Acceptable analyticities, i.e. contradictions or tautologies, constitute problematic evidence for the idea that language includes a deductive system. In recent discussion, two accounts have been presented in the literature to explain the available evidence. According to one of the accounts, grammatical analyticities are accessible to the system but a pragmatic strengthening repair mechanism can apply and prevent the structures from being actually interpreted as contradictions or tautologies. The proposed data, however, leaves it open whether other versions of the meaning modulation operation are required. Novel evidence we present argues that a loosening version of the repair mechanism must be available. Our observation concerns acceptable lexical contradictions that cannot be rescued if only a strengthening version of the pragmatic strategy is available.
This paper presents an investigation into the impact of teaching pragmatic competence to translation students who translate from English (L2) to Persian (L1). For the experiment, the participants were requested to identify implicit discourse markers in a source text and to transfer them into the target text. This investigation used Think Aloud Protocols (TAP) to monitor students’ inferential translation processes. The results of this study pinpointed the challenging role of pragmatic competence for translation students. Translation performance in an experimental group of participants exposed to a period of pragmatic classroom instruction was compared to that of a control group which did not receive this training. Finally, the data analysis indicated that pragmatic teaching improved the translation students’ pragmatic competence in the experimental group through identifying both implicit and explicit discourse markers in the source text. This was clearly lacking in a number of students’ translations in the control group.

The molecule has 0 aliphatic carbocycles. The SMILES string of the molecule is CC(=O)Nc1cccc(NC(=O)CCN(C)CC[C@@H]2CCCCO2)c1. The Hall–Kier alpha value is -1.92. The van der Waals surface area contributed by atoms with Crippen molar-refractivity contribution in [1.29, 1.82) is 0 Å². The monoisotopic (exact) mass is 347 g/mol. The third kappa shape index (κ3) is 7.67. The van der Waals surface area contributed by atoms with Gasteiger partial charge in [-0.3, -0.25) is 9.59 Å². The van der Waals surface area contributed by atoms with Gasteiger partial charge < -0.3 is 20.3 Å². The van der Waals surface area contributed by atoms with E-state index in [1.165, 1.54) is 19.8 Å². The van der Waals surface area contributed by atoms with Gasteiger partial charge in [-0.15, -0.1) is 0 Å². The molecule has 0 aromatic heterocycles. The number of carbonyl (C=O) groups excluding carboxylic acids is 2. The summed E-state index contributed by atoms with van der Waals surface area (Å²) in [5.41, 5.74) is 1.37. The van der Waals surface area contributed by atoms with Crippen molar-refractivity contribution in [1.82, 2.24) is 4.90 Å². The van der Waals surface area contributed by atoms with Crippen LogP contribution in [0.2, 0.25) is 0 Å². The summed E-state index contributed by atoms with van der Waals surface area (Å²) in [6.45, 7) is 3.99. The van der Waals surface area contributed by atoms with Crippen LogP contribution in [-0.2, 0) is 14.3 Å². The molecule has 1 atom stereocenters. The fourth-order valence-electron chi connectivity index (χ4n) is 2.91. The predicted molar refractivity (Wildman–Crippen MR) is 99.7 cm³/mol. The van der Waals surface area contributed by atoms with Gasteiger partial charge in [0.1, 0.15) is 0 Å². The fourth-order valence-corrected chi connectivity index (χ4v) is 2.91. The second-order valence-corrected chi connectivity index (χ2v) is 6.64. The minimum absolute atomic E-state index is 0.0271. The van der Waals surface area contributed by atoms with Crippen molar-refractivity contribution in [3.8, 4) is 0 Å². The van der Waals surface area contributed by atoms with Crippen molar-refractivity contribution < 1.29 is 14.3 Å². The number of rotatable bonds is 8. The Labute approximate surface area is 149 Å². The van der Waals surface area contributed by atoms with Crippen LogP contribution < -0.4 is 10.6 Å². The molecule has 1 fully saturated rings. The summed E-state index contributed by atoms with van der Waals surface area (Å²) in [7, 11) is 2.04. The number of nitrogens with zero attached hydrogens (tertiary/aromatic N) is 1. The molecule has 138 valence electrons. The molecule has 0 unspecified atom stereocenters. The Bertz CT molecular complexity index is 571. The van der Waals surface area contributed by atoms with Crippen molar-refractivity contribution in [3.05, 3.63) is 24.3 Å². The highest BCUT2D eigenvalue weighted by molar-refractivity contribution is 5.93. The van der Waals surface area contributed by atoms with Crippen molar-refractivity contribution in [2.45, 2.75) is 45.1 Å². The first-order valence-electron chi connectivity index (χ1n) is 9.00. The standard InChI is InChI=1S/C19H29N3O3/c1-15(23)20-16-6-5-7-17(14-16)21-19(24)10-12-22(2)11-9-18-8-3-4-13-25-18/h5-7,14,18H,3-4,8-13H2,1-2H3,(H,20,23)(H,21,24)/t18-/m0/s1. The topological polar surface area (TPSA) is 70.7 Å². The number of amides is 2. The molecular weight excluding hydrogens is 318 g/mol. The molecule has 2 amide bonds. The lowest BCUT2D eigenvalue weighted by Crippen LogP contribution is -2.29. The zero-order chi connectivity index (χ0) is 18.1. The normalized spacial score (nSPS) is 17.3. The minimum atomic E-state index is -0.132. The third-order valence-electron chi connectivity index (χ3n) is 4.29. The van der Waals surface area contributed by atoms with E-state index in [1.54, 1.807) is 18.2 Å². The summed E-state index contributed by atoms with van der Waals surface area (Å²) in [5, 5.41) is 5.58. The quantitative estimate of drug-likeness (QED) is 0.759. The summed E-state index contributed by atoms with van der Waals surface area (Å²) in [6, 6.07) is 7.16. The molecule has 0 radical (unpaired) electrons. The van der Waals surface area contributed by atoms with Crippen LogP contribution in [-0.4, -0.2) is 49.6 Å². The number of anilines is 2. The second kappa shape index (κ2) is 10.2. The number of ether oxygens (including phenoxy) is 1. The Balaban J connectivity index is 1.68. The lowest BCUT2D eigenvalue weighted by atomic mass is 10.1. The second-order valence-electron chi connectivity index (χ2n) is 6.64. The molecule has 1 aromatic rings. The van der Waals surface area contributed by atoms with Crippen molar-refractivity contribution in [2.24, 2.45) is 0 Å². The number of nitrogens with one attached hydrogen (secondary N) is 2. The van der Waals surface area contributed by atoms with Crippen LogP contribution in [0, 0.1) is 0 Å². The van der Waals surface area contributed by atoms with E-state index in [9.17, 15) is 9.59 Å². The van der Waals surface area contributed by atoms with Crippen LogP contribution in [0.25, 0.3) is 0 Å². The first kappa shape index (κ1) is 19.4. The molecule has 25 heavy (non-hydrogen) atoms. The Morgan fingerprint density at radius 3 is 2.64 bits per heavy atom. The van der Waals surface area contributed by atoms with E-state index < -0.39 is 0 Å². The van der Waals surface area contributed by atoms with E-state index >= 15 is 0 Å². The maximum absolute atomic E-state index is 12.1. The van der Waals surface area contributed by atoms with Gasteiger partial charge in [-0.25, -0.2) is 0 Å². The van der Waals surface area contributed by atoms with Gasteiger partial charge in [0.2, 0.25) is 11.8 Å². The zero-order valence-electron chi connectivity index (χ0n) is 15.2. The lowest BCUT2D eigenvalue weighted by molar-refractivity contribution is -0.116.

The following text is a review of Wittgenstein and the Creativity of Language, edited by Sebastian Sunday Grève and Jakub Mácha (Houndmills, Basingstoke: Palgrave Macmillan, 2016. ISBN 978-1-137-47253-3. xxi + 314 pages). Wittgenstein and the Creativity of Language is a collection of eleven essays investigating the creative potential of language within Wittgensteinian philosophy language. The essays are grouped into five sections, and cover a whole range of issues including language creativity, conceptions of art, ethics, metaphysics, but also Wittgenstein’s comments on Gödel’s proof, and Alfred Loos’s influence on Wittgenstein.